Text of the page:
THE WAY IT WAS FEB. 13: Nothing ‘safe’ at Cascade Drugs in 1968

Cascade Drugs was burglarized during the early morning hours of Jan. 29, 1968.


The largest crowd ever to gather in the local rink turned out for the fancy dress masquerade and skating carnival.


Fire destroyed the office and contents, engine room and a considerable portion of the Frace Brothers greenhouses.


Magistrate Cochrane sentenced a local woman to six months’ imprisonment for illegally selling liquor.

As well, a North Fork lumber worker was fined $50 for buying it.


The death of John McLaren, 75,. took place in Vancouver.

The deceased was one of the pioneers of Grand Forks, having come here in the 1880s, and for many years, his family members were esteemed residents.


Geo. E. Massie had purchased from the city the building on Bridge Street formerly used as a vulcanizing works, together with the buildings on either side and was in the process of remodeling them into a tailoring establishment.


Magistrate Donaldson president at the preliminary hearing after a storekeeper in Columbia was committed for trial on charges on counterfeiting.


Mrs. Mary L. Pritchard, who had been a resident of Grand Forks since 1900, died in her 78th year.


W.A. Malloff of Malloff Hardware brought in a television set and erected an aerial above the store to determine whether Spokane stations could be received in Grand Forks.


Domestic users of the new city sewage disposal system, council decided, were to pay $3 a month, while commercial users were to be charged $25 a month.


The guaranteed minimum payment of $5,000 for the sale of slag to U.S. interests was received at the regular city council meeting. Marion Bumgarner and Delebert R. Scolees of Colville presented the cheque in person.


Cascade Drugs was burglarized during the early morning hours of Jan. 29 when thieves broke into the premises and made off with a safe weighing 150 pounds.


A survey taken recently in Ruckle Addition disclosed that 136 people live in the area among 46 households, and that there are 29 children attending school, 19 of whom used the railroad bridge for crossing the Kettle River.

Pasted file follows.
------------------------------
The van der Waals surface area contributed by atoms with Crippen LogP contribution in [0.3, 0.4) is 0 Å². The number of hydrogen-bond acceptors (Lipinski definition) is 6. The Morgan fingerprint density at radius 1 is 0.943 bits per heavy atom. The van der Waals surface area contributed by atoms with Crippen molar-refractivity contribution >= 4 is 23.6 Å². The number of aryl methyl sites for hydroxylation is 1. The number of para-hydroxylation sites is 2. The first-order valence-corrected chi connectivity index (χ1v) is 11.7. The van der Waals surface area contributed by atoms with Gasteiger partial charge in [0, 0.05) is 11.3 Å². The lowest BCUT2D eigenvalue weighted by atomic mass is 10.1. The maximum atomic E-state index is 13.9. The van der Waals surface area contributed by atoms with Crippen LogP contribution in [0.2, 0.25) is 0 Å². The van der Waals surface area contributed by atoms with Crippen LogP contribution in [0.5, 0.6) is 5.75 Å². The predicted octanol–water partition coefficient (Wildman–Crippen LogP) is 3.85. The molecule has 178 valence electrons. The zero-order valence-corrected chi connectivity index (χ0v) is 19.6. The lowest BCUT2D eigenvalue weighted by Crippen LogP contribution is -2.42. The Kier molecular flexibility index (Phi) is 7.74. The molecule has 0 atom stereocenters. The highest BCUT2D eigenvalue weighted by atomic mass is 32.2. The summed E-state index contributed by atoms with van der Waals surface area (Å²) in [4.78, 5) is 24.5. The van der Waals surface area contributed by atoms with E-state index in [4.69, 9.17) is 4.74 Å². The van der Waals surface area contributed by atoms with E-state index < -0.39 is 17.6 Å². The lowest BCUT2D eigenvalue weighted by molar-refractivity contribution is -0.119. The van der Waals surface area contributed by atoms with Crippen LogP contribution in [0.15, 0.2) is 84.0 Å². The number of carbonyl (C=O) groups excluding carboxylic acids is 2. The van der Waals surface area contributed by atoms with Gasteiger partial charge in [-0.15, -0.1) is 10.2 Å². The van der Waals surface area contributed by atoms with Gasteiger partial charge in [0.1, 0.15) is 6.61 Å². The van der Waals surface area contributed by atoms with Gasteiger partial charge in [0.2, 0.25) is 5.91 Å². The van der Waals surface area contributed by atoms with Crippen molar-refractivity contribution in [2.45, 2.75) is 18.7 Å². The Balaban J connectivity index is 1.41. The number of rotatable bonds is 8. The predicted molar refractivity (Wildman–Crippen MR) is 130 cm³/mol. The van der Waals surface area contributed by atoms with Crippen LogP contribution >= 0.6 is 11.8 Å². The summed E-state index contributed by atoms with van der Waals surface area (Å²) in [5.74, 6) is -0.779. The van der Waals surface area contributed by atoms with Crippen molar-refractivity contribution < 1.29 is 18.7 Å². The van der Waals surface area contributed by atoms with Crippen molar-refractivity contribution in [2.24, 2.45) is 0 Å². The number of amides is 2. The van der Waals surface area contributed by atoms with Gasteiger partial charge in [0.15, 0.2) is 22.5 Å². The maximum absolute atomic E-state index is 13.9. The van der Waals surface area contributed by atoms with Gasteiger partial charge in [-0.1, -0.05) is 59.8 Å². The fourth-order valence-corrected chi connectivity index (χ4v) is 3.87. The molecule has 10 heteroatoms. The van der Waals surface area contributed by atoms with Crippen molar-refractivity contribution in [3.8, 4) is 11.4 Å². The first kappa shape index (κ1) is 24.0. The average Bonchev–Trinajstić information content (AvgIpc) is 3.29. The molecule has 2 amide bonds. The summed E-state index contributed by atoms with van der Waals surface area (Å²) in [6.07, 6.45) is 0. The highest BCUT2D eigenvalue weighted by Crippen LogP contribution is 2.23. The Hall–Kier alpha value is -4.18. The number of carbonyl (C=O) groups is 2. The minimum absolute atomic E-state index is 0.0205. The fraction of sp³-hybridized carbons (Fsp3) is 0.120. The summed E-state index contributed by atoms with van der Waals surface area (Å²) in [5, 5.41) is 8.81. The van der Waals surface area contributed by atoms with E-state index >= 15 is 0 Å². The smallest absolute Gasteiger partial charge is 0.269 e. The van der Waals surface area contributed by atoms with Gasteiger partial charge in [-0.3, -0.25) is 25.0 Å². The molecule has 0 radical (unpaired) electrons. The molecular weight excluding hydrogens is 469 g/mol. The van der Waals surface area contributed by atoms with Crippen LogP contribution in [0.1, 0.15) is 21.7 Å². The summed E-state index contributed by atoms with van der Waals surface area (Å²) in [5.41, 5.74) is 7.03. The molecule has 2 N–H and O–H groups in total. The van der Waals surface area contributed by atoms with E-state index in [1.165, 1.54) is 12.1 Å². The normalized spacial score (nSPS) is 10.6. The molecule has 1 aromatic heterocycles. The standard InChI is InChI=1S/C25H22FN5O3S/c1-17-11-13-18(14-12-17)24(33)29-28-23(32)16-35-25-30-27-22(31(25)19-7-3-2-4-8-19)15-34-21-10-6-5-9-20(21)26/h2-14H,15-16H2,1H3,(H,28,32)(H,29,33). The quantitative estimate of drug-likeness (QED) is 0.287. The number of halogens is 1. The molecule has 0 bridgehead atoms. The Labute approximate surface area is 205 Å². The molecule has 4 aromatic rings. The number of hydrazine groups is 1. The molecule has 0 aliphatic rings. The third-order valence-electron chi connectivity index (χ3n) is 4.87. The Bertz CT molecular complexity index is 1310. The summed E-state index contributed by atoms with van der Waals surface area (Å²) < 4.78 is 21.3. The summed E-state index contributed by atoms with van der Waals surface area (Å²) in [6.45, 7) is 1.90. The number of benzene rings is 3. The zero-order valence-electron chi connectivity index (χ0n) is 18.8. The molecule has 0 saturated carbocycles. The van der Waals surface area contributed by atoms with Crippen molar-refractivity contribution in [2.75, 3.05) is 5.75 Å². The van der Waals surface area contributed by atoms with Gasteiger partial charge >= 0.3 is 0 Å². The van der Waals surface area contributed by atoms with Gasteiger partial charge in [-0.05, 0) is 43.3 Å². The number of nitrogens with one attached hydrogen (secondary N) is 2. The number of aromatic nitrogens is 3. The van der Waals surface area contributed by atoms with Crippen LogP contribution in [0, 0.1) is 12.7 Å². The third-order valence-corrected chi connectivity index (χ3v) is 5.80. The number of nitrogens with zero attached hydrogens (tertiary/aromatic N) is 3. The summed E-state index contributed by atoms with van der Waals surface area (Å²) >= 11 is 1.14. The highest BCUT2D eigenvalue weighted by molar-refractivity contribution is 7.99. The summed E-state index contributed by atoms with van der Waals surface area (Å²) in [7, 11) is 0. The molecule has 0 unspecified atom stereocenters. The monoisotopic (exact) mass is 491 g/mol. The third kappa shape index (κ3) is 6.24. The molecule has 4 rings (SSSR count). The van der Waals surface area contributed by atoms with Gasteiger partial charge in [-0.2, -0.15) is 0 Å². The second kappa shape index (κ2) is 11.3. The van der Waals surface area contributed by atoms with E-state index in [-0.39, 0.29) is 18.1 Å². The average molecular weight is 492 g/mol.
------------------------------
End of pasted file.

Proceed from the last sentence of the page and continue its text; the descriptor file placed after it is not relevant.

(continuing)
A decentralization move effective March 1 will see Manpower department’s Al Blaine transferred from the Trail office to Grand Forks, which up until now has been served on an itinerant basis two days per week.


The Grand Forks Queen Pageant is now back under the wing of the Fall Fair Society, and coordinators Natalie Tarasoff and Gwen Dergousoff are already contacting community groups to elicit support.


Longtime Grand Forks resident William Percival-Wray, aged 88, passed away Jan. 30 at Boundary Hospital.


The city’s Youth Task Force releases a blueprint to bridge the gap between young people and adults in the community. Included is a position for a youth coordinator.


A bear scrounging around a ski hill in February is pretty unusual but that is what was happening at Phoenix Mountain. The small bear had become such a regular that staff and kids had nicknamed him Bo Bo. He was trapped and transferred to the Kootenay Wildlife Rehabilitation Centre near Nelson.


Residents of Grand Forks will have a chance to decide the fate of the Grand Forks Aquatic Centre in a referendum on March 15.

The referendum will ask residents of the City of Grand Forks and Regional District of Kootenay Boundary Area D whether they are willing to chip in $1.5 million to fund structural repairs to keep the pool operational.